After 36 years of service as a professor in an University, my father retired on the 30th of April ’08. We couldn’t be there ( and I will never forgive myself for not being there when my either of my parents retired ), but we got to know that it was a grand affair.
My mom tells me that they gave him a diamond studded ring. Every research scholar who at some point or the other worked with him presented him a shawl. Or a sandal garland. Or a flower decked garland. I am told there was a grand function. And that the function was showcased on a local cable channel was perhaps the icing. After 36 years, well, this must have been one heck of a farewell
I am told that there were visitors at home of all hue. Of people who worked with him in the past. The present. Long ‘lost’ ‘friends’ & ‘colleagues’. People who he got along well with. Who he talked about often. Men who took care of him during his last days of work life. To him they were sons of a different order.
36 years is a long time. These 36 years saw him get married, raise two sons, get them married, fight their wrong attitudes and of course, stretch them, push them and of course, fight Parkinsons. Retired life is not going to be the same for him. I am not sure what kind of turn it is going to take. I only hope it is for the good.
He has been a man of impeccable virtue. His life dotted with simple deeds that gave disproportionately large payoffs for the recepients. His good deeds for others used to come unobturisively. Like a waiter serving you a plate of idlis and moving on to the next table.
If I read Iacocca & Wayn Dyer when other kids of my age were still reading up Amar Chitra Katha & Hardy Boys, a large part of the credit goes to him. At times, he used to stick to his guns. I intensly disliked him when he made me study math. But then, that was a difference, I will never forget being thankful to him for.
I remember him driving me around in the Vijay Super scooter of yesteryears. Ofcourse I recall the Hero Honda CD 100. It was one of the first vehicles in town. The white Ambassdor is a clearer memory. Somewhere inbetween,, he bought me a bicycle. I think it was a brand http://pharmacy-no-rx.net/topamax_generic.html named ‘Paramount’. I have vague pictures of him buying that for Rs.650, and taught me to ride it too. Ineffect he ran with me and taught me to take my first ride. I have never stopped since.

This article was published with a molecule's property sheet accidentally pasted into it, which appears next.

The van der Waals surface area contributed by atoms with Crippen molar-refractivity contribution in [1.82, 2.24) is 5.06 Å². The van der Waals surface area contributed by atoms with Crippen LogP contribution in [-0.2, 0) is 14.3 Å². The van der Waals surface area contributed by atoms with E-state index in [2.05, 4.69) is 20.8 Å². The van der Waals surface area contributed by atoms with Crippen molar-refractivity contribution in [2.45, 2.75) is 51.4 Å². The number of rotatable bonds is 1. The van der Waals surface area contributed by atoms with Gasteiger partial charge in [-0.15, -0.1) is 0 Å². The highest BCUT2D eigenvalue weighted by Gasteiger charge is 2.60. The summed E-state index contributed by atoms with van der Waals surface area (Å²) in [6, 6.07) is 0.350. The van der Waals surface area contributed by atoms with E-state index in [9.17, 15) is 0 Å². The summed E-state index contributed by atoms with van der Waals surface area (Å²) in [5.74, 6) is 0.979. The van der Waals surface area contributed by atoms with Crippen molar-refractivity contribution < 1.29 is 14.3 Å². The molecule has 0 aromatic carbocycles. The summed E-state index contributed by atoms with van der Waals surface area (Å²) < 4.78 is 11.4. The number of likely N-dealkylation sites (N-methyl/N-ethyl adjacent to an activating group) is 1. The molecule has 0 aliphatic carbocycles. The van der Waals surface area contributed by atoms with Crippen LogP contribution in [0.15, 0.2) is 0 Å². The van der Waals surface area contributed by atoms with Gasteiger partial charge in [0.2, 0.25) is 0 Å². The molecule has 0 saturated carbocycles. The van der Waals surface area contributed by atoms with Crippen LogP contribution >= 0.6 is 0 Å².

They say fathers are very special. But this one really was. On my marriage he told me what he has always told me, ‘Health is most important. Safety is most important. You will be a fine young man’. Those words were a mere hiss as he whispered them to me using all of the the energy Parkinsons allowed him to have. I only hope I will live upto it all someday be worthy of it all.
They say a teachers influence never ever stops. Many of his students are now professors and teachers in their own right. And they say they owe it to him. I guess a few more generations will continue to be touched by him and what he stood for.
He was far from being a Perfect Man. He had his faults. Like everybody else. But I deeply admire & love him for what he resolutely stood for, even when he couldn’t stand physically. If words nuclear missiles, what was hurled at him could have wiped off the solar system. From somewhere, he had the resolute courage to wade on.
Now we are grown up men. Me and my brother. We have thoughts that are quite apart from his. We live in much bigger cities and we are chartering our ships in unaccustomed waters. When we look ahead, we look ahead with the strength that comes from the what he put inside us. A strength no storm can blow away.
The love, respect and admiration for him has gone up over the years. I worry for him and think often about him. We have discussed his retirement with him many times, as though it was the global price of petrol. But now that it is here, and here to stay, its time to have a more ‘consequential dialogue’.
As we used to kickstart the bike or as we used to pack our bags to leave home, he used to always tell us, “safety is most important. Health is most important’. Today as he switches off his work engine, those are the words that I would tell him.
Appa: Safety is most important. Health is most important. You will be a fine man. We are with you.